Well, I went and done it.
I've completed my Master's in Strategic Foresight and Innovation (now watch me innovate!). It's taken two years but I enjoyed every class and project. Most of you know I was working on this; I've described the general idea behind foresight here before (basically, futurism without tears) but a lot of people were asking what my thesis was about. Well, it's about science fiction, funnily enough.
For about ten years now I've been periodically hired to write fictionalized versions of foresight findings. It works like this: mysterious government group A approaches me and tells me they've just spent six months researching the future of X (where X is something like "farm equipment" or "Alternatives To The Syringe"). What they've got is one or more scenarios, which are basically alternative plotlines for future events. They'd like me to turn these into actual stories, which I'm happy to do. (The most extreme example of this is the book Crisis in Zefra, which I wrote for the Canadian army back in 2005).
SF's also used in other ways by foresighters. Over at Intel, Brian David Johnson has defined "science fiction prototyping" as an approach where you hire SF writers to do exploratory stories in some area (like, say, the future of computing). Also, ever since people have done foresight work, they've used SF stories as examples and sounding-boards for ideas. So that's two other distinct ways in which it's used.
Curiously, when I write scenario fictions I'm not trying to generate new ideas of my own, but rather to represent the ideas that some set of futurists, subject experts, or public panels has already developed. This makes scenario fictions different than SF prototypes.
My thesis was on how to write the things. Right now, there's a big gaping hole in foresight methodology right about there; all sorts of work and pedagogy has been expended on scenario development methodologies, taxonomies and typologies; on their appropriate use and misuse. (If you're really interested you can read Future Savvy by Adam Gordon or Scenarios: The Art of Strategic Communication by Kees van der Heijden, but be warned: this subject is a rabbit hole. If you fall down it, you may not come back.) Strangely, though, almost nobody's tackled the question of how to translate a specific set of findings into fictional form in such a way that you (the writer) don't hijack or misrepresent them.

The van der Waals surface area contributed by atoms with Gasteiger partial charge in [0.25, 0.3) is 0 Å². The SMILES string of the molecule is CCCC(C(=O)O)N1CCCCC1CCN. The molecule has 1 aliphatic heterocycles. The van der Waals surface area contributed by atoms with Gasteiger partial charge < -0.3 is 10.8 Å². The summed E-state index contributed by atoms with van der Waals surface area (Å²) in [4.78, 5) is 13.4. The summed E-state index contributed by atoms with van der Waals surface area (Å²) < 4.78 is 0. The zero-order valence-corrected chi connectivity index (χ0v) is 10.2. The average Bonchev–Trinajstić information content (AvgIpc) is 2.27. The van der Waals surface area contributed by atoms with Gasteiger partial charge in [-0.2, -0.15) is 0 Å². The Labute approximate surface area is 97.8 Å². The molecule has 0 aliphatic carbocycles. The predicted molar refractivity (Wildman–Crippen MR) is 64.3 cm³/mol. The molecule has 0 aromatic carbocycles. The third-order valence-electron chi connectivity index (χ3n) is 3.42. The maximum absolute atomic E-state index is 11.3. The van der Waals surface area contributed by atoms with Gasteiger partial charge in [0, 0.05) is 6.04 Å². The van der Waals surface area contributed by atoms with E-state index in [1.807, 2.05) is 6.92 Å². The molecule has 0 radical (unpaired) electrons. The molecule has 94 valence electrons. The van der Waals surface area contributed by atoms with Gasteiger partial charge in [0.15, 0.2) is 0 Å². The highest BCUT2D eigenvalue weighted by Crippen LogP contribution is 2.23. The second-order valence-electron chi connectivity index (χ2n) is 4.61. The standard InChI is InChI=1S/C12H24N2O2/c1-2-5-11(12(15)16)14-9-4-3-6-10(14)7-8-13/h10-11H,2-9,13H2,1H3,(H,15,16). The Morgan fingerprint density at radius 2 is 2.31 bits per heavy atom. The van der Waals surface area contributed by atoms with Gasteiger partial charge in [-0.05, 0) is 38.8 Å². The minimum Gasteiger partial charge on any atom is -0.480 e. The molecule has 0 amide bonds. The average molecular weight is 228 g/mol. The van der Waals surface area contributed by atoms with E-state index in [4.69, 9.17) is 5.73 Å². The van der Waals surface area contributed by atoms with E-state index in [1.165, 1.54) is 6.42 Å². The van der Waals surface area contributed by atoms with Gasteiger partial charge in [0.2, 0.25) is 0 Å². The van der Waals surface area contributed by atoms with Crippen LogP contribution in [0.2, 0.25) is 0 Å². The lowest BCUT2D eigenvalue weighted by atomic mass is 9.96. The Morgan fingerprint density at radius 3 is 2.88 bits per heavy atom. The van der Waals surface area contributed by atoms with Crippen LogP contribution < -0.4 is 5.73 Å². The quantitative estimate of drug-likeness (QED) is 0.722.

I used Ian Bogost's theory of video game criticism (see his book Unit Operations) and the classical Art of Memory (no better summary exists than Frances Yates' The Art of Memory) as my framework for describing my method. Basically it's this: if a piece of fiction is to stand for some set of findings in foresight, then it is essentially a mnemonic for them. I describe how to construct a story as a mnemonic, and refer to examples as diverse as the I Ching and the Tarot (which, as I claim in my short story "Book, Theatre, and Wheel" [Solaris Book of New Science Fiction vol. 2] was probably not originally created as a fortune-telling system).
Science fiction is more than just a genre of fiction. Hell, it's more than just fiction. It's a mode of thought; because our brains are hardwired and optimized to think in narratives, SF can be seen as a primary means by which we make sense of and plan for the future. By understanding how this process works, we have an opportunity to grow a new branch of SF parallel to but not replacing or displacing the traditional arm--a branch that's rigorous and methodical and deliberately used to help solve real-world problems. In fact, that's been happening for a while now (see Johnson's book); I'm delighted to have found myself in a position to be able to help make it formally recognized.